Dr. Emma Hayhurst is Senior Lecturer in Molecular Biology at the School of Applied Sciences, University of South Wales.
Tell us a bit about your career in science and how you came to focus on your specialism.
More by luck than judgement! Before uni I had no real idea of what I wanted to do – my main aim was to work as a white-water raft guide. I started a Zoology degree because I loved animals but quickly realised there was too much emphasis on dead things, and instead was inspired by a great lecturer to change to microbiology. The more I learnt, the more fascinated I became. Microbiology underpins everything – all life on earth – and has the power to change the world. I can’t imagine working in anything else.
What made you want to become a scientist/academic?
I never had a great drive to be a certain thing, I just knew what I didn’t want to be. I knew the typical graduate jobs and corporate career ladders were not for me. I think my career decisions have been fuelled by a combination of geeky fascination and a desire to make a difference.
Did you have any role models/anyone that inspired you while you were early in your career?
Other than the lecturer who inspired me to do microbiology, there is no stand-out individual. More generally, I have always been inspired by people who are driven to make a difference and who manage to put that above their own personal ego. I volunteered for a few months at a clinic in Ghana and the doctor who ran that was a pure example of this – everything he did came from a desire to help his fellow humans.
How would you describe your experience as a woman scientist?
Early on in my career I don’t think I really felt defined by gender. As I got older, I found it frustrating to see so many of my talented female colleagues leave the profession because they couldn’t make the long hours and short-term contracts work for them. Personally, once I became a mother I found that I lost confidence in my research and re-gaining that has been an uphill struggle. I have always brought my whole self to work which I think is quite a feminine trait – I am quite an emotional scientist! I used to feel uncomfortable with that and see it almost as a weakness but the older I get the more I’m sure that you can only be yourself – and so I’m much more comfortable being just who I am in work.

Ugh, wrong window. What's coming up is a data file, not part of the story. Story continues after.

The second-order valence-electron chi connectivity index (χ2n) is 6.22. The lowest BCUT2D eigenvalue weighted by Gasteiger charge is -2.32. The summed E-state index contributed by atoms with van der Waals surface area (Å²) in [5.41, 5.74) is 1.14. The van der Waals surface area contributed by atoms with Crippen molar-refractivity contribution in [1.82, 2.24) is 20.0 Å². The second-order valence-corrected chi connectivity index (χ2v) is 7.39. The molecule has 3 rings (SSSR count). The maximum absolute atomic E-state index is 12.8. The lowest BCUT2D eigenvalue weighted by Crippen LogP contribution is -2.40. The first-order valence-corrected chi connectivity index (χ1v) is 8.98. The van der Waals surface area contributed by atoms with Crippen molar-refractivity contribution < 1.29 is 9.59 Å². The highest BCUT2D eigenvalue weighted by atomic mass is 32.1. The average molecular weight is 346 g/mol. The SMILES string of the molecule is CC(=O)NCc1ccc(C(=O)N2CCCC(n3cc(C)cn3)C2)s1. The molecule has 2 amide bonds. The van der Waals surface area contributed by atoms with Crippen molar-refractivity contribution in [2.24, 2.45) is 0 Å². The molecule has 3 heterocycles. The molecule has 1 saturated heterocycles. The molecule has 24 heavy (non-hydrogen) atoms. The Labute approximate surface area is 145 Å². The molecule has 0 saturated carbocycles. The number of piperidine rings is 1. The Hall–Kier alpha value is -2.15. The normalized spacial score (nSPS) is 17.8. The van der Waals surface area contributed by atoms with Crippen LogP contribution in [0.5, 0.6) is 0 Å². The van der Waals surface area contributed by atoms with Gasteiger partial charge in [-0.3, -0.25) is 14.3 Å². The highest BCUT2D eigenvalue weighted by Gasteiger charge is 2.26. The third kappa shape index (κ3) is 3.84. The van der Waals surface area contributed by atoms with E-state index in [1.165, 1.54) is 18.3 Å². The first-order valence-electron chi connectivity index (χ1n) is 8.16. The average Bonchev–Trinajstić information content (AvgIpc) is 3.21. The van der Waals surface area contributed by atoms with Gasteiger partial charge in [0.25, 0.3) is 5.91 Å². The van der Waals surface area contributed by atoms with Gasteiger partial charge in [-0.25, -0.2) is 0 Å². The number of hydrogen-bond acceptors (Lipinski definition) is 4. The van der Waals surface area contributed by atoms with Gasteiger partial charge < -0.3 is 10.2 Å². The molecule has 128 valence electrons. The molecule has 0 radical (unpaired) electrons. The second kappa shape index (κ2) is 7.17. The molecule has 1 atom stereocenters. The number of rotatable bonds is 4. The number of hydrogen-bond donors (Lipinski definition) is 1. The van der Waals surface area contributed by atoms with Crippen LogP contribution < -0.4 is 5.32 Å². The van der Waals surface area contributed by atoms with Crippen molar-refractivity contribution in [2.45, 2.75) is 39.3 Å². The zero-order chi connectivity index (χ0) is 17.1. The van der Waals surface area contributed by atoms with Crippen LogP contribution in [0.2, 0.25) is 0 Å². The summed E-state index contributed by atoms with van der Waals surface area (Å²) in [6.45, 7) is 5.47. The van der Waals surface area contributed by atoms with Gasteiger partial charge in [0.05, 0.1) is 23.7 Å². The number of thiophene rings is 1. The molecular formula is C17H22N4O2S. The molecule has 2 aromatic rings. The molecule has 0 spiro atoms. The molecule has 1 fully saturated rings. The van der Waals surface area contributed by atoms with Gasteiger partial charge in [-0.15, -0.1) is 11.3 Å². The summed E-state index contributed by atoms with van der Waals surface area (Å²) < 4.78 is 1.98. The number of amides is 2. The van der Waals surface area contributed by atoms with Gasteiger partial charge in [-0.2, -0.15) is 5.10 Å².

Which barriers would you say exist to you as a woman scientist and how can we overcome them?
I think there is still a large expectation that to achieve your potential you should work in a traditional way: long hours, proudly don’t take your holidays, work full time. What we need to move to is recognising that:
a) that will put a lot of people off, especially women, who don’t want to make that choice and
b) it is not necessarily the best way of working.
I think it’s time to celebrate quality over quantity and ensure equality of opportunity to all scientists, even those who choose to work part time. Working flexibly and part time allows us all to be more fully human and I think that our science is all the better for it. I’m an advocate for the two-to-four day week – for everyone!
Is there anything you do in your day-to-day work to support fellow women scientists?
Probably not enough. I’ve done lots over the years – from girls-only school events to local festivals to raising the profile of women in science by standing on a soapbox in Swansea high street talking about my work, but I would love to do more – not just to support fellow women scientists but scientists, innovators and people who have the potential to change the world from all backgrounds and all walks of life.
Why is it important to empower women in science?
Ultimately, the biggest driver for encouraging diversity in STEM should be about the benefit that it brings to the workforce and the world, rather than the other way round. We should encourage diversity because our workforce is impoverished without it. We are facing perhaps more challenges than ever before in our history. We cannot solve these problems by thinking about them in the same way we always have, and in the same way that everyone else does. To really move forward requires the diversity of ideas and thoughts that comes from having a workforce with a rich variety of different backgrounds. We need all young people to recognise the challenges we face and to want to work towards trying to overcome them.